First I want to say I have great respect for all of your opinions and
your experiences, it means a lot to me when this group offers its
expertise and critiques. However, while I agree the Little Torch does
have some limitations I can see there are a few opportunities to
clarify just a little regarding the Little Torch.
Alan had stated
The very small size of the tips along with the use of
Oxygen/acetylene limits this torch to very small work; chain
repair, retipping and small gold fabrication. It is fine for that
size of soldering operation."
You may not be aware – and others may not be either – that the
torch has various tips that range in orifice and flame size, please
see below. Also there is a very informative chart on page 390 in our
tools catalog, it describes tip size and the flame size for each
tip. We also have rosebud tips available for acetylene or propane
for melting up to 3 ounces of silver or gold or these can also be
used to anneal large forms such as hollowware.
#2.006 less than 1"
#3.011 up to 2"
#4.020 up to 7"
#5.029 up to 6.5"
#6.037 up to 7"
#7.047 up to 7"
The Little Torch's flame works best in oxidizing mode, which makes
it impossible to heat things slowly with a reducing flame, as often
desired. The only way to heat a large object is from a distance
with a flame that is really too hot."
That hasn’t been my experience. I teach classes at Rio using oxygen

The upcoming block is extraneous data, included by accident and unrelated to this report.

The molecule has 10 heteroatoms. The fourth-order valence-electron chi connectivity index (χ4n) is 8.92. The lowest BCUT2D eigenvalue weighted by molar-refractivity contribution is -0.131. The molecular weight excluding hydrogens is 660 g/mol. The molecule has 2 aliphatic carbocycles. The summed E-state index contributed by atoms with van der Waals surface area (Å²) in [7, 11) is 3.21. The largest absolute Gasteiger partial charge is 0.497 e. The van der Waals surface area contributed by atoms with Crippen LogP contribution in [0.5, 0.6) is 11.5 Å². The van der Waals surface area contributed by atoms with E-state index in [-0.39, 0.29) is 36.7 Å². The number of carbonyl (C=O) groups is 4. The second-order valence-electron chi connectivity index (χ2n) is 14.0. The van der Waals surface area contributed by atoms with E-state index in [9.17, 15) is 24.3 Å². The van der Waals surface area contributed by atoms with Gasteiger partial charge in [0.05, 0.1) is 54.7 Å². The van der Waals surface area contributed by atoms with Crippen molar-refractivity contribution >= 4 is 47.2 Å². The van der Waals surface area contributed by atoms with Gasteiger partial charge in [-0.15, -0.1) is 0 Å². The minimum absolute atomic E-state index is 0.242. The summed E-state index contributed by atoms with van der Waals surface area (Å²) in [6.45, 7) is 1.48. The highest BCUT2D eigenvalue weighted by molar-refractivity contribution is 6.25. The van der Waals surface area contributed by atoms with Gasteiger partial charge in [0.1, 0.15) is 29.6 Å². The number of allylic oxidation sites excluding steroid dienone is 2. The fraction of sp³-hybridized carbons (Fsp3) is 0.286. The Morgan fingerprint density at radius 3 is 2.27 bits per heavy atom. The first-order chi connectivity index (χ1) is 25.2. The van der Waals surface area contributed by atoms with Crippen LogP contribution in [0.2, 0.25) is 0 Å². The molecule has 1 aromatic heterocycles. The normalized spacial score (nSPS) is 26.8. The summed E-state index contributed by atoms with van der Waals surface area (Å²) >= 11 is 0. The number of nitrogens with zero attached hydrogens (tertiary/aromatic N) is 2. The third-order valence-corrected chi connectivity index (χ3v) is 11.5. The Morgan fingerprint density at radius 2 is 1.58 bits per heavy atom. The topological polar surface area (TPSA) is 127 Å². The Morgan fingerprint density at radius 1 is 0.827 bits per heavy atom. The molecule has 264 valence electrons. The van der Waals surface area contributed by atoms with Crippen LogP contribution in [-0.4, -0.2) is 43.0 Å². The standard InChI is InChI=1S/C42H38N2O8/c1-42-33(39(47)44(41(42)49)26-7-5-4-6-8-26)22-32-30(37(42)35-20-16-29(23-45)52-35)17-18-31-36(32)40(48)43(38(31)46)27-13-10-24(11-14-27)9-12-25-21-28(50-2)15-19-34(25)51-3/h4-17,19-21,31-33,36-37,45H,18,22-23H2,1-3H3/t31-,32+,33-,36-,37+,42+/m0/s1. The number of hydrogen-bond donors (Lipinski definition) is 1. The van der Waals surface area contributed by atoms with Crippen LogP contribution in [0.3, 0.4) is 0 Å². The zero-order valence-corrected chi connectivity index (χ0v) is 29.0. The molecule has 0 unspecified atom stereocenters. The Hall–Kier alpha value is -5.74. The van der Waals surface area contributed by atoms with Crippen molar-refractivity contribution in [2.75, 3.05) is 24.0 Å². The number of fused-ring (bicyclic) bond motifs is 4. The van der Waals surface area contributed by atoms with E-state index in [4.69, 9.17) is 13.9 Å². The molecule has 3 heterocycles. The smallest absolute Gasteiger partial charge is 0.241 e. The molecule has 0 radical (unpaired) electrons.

and propane, as well as various jewelry shows using disposable
propane and oxygen tanks, all the time routinely creating reducing
flames, neutral flames and oxidizing flames. I feel this is a very
important part of any soldering curriculum.
I wonder how people are going to learn to make jewelry if they are
limited to the Little Torch's small oxidizing flame. It is
certainly less than ideal for silver jewelry.
I have personally used this torch for many silversmithing
applications including melting several ounces of silver. Some of my
work included hard soldering western style belt buckles, hard
soldering heavy cuff bracelets, each weighing several ounces. And
I’ve never had a problem using either acetylene or propane as a fuel
source. Not enough heat? Bump up to a larger tip. Too much heat?
Back off or use a smaller tip.
Please understand that I have no problem with anyone’s preference
for the Meco Midget, or any other torch. I have a Meco as well as an
acetylene air system, and I like them for some applications. Yes I
am a tool junky! But after using these torches extensively, my
preference is actually for the Little Torch, because of its light
weight and flexible hoses, as well as easy to adjust torch handle.
Everyone has a different learning curve and different preferences,
they key is to be able go with what works for you. I guess that’s
what makes the jewelry world so unique, different strokes for
Rio Grande Technical Support
505-839-3000 ex 13903